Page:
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Crime

‘Dr. Death’: Texas Neurosurgeon Gets Life in Prison for Botched Surgery

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A Texas neurosurgeon accused of intentionally botching multiple spinal surgeries, resulting in the death of two people and the paralysis of two others, was sentenced to life in prison on Monday, PEOPLE confirms.

Christopher Duntsch, 46, was convicted last week of first-degree felony injury in one of those instances: a botched 2012 surgery involving 74-year-old Mary Efurd who lost a third of her blood and the use of her leg, according to the Dallas Morning News.

“I trusted him,” Efurd earlier testified, according to the paper. “I trusted that he would do what was right.”

During the three-week trial the jury heard testimony about how Duntsch — nicknamed “Dr. Death” in the press — regularly misdiagnosed patients, performed unnecessary surgeries and botched several operations.

One patient testified that he woke up paralyzed from the neck down after an operation performed by Duntsch. Another patient told the jury that she almost died from an infection after a botched neck surgery.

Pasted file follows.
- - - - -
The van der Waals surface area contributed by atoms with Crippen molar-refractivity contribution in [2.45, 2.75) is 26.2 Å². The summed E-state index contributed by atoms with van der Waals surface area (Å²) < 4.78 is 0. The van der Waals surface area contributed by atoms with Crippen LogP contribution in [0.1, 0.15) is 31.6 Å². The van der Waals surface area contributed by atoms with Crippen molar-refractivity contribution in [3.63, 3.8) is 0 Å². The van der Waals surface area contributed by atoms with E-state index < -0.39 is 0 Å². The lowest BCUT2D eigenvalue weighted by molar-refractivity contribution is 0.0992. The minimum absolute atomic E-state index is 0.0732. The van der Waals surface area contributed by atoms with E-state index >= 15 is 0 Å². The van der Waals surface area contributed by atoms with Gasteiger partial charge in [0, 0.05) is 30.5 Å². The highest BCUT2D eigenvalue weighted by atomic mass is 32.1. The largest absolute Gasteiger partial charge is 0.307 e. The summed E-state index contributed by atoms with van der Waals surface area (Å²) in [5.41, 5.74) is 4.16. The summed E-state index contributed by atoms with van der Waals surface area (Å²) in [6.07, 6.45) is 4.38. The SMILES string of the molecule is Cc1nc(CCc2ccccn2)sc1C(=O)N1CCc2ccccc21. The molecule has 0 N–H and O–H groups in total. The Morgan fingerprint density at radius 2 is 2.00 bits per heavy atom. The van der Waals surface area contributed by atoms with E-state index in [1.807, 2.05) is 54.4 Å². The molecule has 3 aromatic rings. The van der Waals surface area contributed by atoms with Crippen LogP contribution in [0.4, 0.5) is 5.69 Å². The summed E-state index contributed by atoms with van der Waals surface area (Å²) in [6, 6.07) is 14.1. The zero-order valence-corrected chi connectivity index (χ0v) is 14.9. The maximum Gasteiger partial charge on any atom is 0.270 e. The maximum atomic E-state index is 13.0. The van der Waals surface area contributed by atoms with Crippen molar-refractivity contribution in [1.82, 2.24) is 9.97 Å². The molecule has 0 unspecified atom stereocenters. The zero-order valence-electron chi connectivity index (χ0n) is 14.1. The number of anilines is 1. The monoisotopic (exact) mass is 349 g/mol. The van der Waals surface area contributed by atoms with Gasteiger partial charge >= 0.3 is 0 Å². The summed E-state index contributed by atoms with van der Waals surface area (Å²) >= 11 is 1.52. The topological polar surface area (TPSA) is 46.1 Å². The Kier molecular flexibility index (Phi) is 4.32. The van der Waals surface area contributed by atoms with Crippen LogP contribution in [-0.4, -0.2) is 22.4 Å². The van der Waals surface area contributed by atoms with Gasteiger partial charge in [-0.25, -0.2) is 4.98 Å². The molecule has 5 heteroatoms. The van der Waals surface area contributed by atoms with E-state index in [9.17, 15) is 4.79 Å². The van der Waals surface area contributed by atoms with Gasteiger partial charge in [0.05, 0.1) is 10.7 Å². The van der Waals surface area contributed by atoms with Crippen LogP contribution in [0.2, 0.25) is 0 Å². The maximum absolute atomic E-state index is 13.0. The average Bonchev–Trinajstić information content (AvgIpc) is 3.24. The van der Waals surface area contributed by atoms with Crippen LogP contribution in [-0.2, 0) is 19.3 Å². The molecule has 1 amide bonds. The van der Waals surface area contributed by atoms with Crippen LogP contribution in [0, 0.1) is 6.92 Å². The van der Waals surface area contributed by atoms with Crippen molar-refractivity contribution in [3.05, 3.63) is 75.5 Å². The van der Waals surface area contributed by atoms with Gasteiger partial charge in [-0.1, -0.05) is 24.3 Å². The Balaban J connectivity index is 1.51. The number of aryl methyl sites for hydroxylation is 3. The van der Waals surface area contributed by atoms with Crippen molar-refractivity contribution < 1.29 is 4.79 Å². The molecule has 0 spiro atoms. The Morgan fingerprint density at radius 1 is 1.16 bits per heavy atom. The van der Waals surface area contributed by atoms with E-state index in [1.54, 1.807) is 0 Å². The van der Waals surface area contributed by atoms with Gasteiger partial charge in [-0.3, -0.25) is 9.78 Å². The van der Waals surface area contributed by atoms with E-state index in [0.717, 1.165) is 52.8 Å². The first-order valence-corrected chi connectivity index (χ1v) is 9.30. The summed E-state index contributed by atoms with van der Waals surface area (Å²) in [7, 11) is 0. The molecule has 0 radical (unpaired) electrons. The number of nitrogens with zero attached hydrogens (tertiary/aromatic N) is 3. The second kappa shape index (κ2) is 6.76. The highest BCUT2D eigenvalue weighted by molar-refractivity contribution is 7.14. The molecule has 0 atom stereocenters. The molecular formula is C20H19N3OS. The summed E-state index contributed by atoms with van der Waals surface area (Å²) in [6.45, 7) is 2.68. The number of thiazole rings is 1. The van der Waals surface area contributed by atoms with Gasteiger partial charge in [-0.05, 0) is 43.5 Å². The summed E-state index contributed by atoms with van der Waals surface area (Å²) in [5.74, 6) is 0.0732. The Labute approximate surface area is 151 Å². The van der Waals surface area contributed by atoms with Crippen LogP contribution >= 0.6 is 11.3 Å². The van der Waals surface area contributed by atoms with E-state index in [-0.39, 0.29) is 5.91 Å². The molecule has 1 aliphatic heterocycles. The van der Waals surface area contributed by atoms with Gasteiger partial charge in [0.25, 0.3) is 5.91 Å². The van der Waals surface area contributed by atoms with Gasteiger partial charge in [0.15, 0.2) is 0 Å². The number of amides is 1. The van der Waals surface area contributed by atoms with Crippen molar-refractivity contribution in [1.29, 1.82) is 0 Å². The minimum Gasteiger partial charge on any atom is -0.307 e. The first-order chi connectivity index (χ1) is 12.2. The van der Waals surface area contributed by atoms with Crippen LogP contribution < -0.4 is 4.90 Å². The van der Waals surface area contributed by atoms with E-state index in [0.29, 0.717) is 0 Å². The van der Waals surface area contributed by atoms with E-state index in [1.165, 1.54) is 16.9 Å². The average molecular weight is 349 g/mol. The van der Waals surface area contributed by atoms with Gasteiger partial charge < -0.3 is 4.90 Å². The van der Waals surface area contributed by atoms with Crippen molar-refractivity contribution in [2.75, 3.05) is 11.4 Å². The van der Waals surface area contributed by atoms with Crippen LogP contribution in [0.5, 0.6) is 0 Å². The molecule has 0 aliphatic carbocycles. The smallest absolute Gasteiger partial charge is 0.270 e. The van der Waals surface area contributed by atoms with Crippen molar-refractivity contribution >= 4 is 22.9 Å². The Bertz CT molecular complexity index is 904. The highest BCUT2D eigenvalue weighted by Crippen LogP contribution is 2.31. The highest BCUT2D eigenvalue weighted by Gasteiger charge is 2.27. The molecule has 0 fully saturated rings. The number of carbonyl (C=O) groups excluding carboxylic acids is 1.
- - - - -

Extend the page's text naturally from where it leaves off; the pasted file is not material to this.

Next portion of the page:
Duntsch was charged in 2015 with five counts of aggravated assault causing serious bodily injury and one count of injury to a child, elderly or disabled person.

Dallas County Sheriff's Department via AP

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His medical license was revoked in December 2013 after the Texas Medical Board found that he had a pattern of failing to follow proper medical procedures.

Dallas police said in a search warrant affidavit obtained by The Dallas Morning News that Duntsch “knowingly takes actions that place the patients’ lives at risk.”

The affidavit citied one patient who hemorrhaged so badly that she died. In another case, the doctor allegedly left a surgical sponge inside a man’s body.

An email was submitted into evidence at a previous hearing where Dutsch allegedly wrote in a 2011 email to an employee that “I am ready to leave the love and kindness and goodness and patience that I mix with everything else that I am and become a cold blooded killer,” according to The Dallas Morning News.

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Duntsch’s attorney argued that Duntsch did not act maliciously and that he was just a “bad surgeon.”

“He is unskilled,” defense attorney Robbie McClung tells PEOPLE. “He should not have been operating.”

McClung says Duntsch feels remorseful for his actions.

“He is extremely remorseful about everything that happened and is extremely broken up by his hand in everything,” she says. “He can’t undue what he has done and now he has to live with the ramifications of the sentence.”